Died: May 4, 1916
Joseph Plunkett was the son of a count. He was a good scholar and a friend to Thomas MacDonagh. In fact, he and MacDonagh (with two others) established The Irish Review, a newspaper expressing their political views. In 1911, Plunkett joined the Irish Volunteers and in 1914, he and MacDonagh started an Irish theatre to produce Irish plays which would also reflect their goals. Plunkett was named Director of Operations for the Irish Republican Brotherhood and he traveled to Germany in 1915 to secure the weapons needed for the Easter Rising. Plunkett had been sick with tuberculosis and had undergone a medical procedure to treat it shortly before the Rising. He was so weak that he had to lean on Collins, his aide-de-camp, in order to stand and participate. The night before his execution he married his long-time girlfriend, Grace.
"The most flamboyant was Joseph Plunkett, who came of a very well-known Irish Catholic family; delicate in health, he had spent much of his boyhood seeking the sun in Sicily, Malta and Algeria, and grew up deeply attracted to poetry, philosophy and, incongruously, soldiering. In 1910 he had met Thomas MacDonagh, who had already had a play about war with England, When the Dawn is Come, produced at the Abbey Theatre. Plunkett and MacDonagh were soon collaborating on more work for the Abbey, as well as the production of a politico-literary magazine. And since 1908 MacDonagh had been helping Patrick Pearse, the third revolutionary on the council, with his nationalist and bilingual school, St. Edna’s" (Peter & Fiona Somerset Fry, A History of Ireland).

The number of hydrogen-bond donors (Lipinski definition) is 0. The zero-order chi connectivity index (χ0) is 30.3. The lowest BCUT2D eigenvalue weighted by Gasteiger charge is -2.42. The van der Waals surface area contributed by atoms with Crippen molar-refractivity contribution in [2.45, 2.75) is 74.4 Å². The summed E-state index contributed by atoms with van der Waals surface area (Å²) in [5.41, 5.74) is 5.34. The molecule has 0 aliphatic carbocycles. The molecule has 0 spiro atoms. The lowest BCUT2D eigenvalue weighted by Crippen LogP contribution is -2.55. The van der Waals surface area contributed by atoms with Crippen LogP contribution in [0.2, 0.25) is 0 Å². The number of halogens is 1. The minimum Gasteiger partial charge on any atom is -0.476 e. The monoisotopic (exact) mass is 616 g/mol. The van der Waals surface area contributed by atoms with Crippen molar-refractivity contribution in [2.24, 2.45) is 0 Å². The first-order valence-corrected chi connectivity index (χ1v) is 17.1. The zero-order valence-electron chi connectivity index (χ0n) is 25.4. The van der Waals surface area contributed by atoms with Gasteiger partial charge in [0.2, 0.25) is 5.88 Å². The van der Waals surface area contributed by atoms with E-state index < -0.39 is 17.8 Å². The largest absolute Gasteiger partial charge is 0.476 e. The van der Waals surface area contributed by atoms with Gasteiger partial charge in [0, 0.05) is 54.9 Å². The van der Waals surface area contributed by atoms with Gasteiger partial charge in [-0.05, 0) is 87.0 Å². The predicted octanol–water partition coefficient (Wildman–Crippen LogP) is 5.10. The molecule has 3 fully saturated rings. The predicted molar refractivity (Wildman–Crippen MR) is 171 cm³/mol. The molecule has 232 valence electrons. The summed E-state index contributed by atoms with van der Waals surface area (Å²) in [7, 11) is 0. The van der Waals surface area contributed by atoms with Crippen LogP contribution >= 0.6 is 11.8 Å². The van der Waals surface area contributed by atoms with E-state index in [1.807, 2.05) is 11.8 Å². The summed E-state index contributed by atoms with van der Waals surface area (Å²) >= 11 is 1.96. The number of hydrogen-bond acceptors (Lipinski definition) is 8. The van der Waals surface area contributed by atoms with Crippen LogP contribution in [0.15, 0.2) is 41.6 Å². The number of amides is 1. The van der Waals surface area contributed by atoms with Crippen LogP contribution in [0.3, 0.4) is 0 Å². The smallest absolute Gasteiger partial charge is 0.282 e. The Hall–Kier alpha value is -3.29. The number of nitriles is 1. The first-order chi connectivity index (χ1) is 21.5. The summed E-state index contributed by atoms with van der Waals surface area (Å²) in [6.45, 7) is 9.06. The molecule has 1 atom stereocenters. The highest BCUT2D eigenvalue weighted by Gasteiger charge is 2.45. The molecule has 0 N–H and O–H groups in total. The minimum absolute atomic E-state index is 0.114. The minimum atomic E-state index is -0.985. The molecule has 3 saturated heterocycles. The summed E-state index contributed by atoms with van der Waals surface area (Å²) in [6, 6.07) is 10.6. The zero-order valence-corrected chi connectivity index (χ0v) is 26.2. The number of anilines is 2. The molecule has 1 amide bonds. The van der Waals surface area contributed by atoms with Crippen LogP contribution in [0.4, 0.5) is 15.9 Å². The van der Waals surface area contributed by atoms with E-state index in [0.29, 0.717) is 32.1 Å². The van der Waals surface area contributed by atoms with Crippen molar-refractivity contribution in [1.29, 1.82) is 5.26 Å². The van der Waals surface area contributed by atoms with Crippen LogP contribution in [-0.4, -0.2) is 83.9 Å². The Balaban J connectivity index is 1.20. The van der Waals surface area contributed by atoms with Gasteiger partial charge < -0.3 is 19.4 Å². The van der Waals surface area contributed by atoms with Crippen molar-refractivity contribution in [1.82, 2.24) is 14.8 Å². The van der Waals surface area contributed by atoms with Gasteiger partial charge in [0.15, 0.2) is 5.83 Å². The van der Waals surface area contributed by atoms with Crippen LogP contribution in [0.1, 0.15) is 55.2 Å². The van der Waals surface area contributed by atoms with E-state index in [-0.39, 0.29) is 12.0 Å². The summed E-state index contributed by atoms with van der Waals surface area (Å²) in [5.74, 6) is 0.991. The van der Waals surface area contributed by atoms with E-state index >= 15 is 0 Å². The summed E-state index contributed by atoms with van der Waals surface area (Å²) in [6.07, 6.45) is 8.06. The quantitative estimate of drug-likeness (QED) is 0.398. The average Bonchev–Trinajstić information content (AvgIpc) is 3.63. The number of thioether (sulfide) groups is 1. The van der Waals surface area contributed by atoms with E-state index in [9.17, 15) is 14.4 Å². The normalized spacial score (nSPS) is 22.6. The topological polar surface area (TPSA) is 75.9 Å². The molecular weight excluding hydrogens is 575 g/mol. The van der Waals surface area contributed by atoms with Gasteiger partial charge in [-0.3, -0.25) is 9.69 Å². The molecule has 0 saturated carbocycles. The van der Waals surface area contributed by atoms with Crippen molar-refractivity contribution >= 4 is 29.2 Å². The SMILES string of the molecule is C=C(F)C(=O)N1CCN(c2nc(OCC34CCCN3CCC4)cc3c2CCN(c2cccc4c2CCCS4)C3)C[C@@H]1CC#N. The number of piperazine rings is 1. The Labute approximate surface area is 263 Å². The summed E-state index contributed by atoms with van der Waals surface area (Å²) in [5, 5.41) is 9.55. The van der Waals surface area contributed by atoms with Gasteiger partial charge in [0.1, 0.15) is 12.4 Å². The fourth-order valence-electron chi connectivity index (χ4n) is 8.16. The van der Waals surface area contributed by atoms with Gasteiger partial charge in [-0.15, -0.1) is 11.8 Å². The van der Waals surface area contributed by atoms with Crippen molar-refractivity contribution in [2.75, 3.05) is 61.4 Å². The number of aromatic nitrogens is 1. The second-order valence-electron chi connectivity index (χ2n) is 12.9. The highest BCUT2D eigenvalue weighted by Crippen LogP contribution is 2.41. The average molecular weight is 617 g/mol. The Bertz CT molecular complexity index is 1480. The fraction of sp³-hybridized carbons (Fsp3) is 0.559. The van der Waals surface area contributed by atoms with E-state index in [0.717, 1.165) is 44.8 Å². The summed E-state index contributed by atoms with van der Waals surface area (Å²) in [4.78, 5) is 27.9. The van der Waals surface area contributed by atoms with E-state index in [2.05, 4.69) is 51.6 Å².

"The seventh signatory to the Proclamation was Joseph Plunkett, and he was responsible for the planning of the Rising, his plan being loosely based on the 1803 insurrection. … He was the author of a book of poems, The Circle and the Sword" (Rex Taylor, Michael Collins).
For more information on Joseph Plunkett, visit http://indigo.ie/~1916/pic_plunkett.html.